In the wake of uprisings in the Arab world of late, I thought it might be interesting to feature one of the quintessential protest tunes from the late ‘60s as our Wednesday one hit wonder. Today’s selection is from a band named for its keyboardist Andy “Thunderclap” Newman.
The group was created by Pete Townshend and Who producer Kit Lambert to provide a vehicle for The Who’s chauffeur John “Speedy” Keen. Keen sang lead and played drums and guitar. The trio was rounded out by Jimmy McCullough who later was with Paul McCartney and Wings. McCullough was the bands primary guitarist.
Townshend played bass on the recordings under the pseudonym of Bijou Drains and does an excellent job on “Something in the Air” as the guitar and bass lines are in my opinion what make this song. Townshend also arranged the strings. For live dates, Jim Pitman-Avery was brought into play bass and Jimmy McCullough’s older brother handled the drumming so that Keen could concentrate on vocals.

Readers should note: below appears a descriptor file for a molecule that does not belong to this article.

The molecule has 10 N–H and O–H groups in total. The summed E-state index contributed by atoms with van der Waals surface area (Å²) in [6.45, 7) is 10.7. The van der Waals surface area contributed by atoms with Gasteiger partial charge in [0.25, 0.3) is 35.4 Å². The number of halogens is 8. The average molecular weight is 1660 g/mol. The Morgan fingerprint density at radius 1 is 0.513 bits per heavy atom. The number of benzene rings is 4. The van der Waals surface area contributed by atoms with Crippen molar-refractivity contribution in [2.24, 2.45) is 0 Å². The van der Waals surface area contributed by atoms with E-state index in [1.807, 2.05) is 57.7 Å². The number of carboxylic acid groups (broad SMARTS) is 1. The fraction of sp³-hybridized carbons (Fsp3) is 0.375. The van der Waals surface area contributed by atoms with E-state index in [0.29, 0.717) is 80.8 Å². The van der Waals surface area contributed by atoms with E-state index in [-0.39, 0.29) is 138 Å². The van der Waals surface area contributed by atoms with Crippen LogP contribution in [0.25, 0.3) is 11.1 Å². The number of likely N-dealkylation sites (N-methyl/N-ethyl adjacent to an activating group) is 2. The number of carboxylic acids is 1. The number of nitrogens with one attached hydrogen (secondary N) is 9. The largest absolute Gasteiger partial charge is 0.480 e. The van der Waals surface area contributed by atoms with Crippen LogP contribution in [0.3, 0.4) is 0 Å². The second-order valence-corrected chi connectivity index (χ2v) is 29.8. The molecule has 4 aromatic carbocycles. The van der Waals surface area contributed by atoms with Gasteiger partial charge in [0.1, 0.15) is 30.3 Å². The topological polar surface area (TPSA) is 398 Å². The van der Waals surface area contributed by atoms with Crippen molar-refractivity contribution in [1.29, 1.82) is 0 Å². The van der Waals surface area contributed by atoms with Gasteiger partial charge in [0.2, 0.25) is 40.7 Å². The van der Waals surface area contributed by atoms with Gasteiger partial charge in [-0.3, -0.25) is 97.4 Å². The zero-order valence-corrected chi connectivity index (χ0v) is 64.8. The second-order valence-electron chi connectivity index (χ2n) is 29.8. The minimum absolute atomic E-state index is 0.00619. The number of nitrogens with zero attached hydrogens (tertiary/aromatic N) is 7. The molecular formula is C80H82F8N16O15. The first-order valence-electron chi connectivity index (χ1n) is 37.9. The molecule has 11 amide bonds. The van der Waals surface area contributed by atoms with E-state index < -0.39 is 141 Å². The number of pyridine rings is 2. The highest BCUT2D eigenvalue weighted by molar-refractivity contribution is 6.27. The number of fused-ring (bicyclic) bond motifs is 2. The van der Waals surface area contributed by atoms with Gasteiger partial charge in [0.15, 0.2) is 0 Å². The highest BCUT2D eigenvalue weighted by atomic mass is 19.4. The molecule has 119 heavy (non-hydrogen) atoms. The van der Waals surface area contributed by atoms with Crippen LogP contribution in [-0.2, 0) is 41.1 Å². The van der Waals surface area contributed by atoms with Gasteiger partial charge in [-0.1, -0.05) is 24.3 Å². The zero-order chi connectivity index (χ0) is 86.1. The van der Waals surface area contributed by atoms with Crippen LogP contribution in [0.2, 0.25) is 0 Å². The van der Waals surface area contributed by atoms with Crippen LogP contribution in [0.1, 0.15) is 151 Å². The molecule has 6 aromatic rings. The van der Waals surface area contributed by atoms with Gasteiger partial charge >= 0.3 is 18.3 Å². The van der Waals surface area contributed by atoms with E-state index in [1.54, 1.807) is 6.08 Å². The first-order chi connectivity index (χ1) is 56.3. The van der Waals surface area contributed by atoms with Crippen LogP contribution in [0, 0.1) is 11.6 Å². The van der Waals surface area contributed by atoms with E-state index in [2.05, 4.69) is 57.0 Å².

Keen wrote “Something in the Air” for the film “The Magic Christian,” but it also appeared in “Easy Rider,” “The Strawberry Statement,” “Kingpin,” “Almost Famous,” “The Dish,” and “The Girl Next Door.” While the tune was a number one hit in the UK, it only peaked at #25 in the US in 1969. With its extensive use in movies, TV episodes, and commercials, “Something in the Air” has made up for its lack of performance on the Billboard charts. The single appears on the band’s LP “Hollywood Dream.”